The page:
TALLAHASSEE, Fla. — The future of sports betting in the Sunshine State could hinge on a decision by its highest court.
Justices at the Florida Supreme Court are now mulling whether or not to weigh in on a legal challenge alleging the bets are an illegal expansion of gaming under the state constitution.
During the holiday break on Tuesday of last week, West Flagler Associates — which represents racing and track betting companies — made a final plea for the high court to take up the case.
The group wants justices to strike down the practice, considering it a violation of Amendment 3 in the state Constitution — a 2018 provision that empowers voters to decide whether more gaming is needed in Florida.
Attorneys wrote that justices should step in to "vindicate the People's exclusive right to control the expansion of casino gambling in Florida."
Online sports betting was approved in the 2021 Seminole Gaming Compact. It continues to have the backing of the Legislature, the governor and the tribe. The compact's key provision required sports betting servers be on Seminole land — though critics have maintained that was just a ploy to circumvent the law.
A protracted legal battle on the federal level has raged ever since. It temporarily shelved sports betting until favorable rulings late last year restarted the program, for now at least.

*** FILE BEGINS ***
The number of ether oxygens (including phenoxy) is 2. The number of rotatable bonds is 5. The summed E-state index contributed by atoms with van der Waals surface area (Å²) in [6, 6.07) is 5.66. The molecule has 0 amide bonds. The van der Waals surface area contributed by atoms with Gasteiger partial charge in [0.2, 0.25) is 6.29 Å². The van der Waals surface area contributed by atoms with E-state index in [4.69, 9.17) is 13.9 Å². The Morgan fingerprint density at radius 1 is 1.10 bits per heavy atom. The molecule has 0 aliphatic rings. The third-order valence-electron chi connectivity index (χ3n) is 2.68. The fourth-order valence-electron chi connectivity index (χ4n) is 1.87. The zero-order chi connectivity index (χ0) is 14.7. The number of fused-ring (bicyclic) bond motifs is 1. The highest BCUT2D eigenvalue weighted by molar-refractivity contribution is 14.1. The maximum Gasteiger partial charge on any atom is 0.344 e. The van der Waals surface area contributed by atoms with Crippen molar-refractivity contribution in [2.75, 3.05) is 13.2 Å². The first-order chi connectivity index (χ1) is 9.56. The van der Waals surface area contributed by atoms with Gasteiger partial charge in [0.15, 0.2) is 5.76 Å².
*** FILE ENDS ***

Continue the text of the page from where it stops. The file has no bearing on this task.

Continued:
"Yeah, the Seminole Tribe had the legal right to, you know, relaunch their online sportsbook," Daniel Wallach, an attorney at Wallach Legal, said, "but that doesn't necessarily mean the cases are over."
Wallach is a sports betting attorney in Florida who also teaches at the University of Miami School of Law as an adjunct professor. He said it's unclear what will happen next.
While the federal court battle continues and could drag on for months — even reaching the U.S. Supreme Court — Wallach believed the state court would want to act faster. He estimated that could happen within the first quarter of the year. Justices could either take up the issue as requested, send it to a lower court, do nothing or set oral arguments to hear everyone out.
Wallach was betting justices will want to take a look.
"This goes to the, you know, the people's right of initiative— the constitutional power of the electorate to set gambling policy," Wallach said. "And if that's usurped or frustrated, I think that's an issue that demands the attention of the Florida Supreme Court in the first instance."
Time will tell whether the justices agree. They could decide at any time. Rulings usually come on Thursdays, but with the holidays, court officials have said not to expect regular opinions until at least next week.
In the meantime, it's game on for those wanting to wager.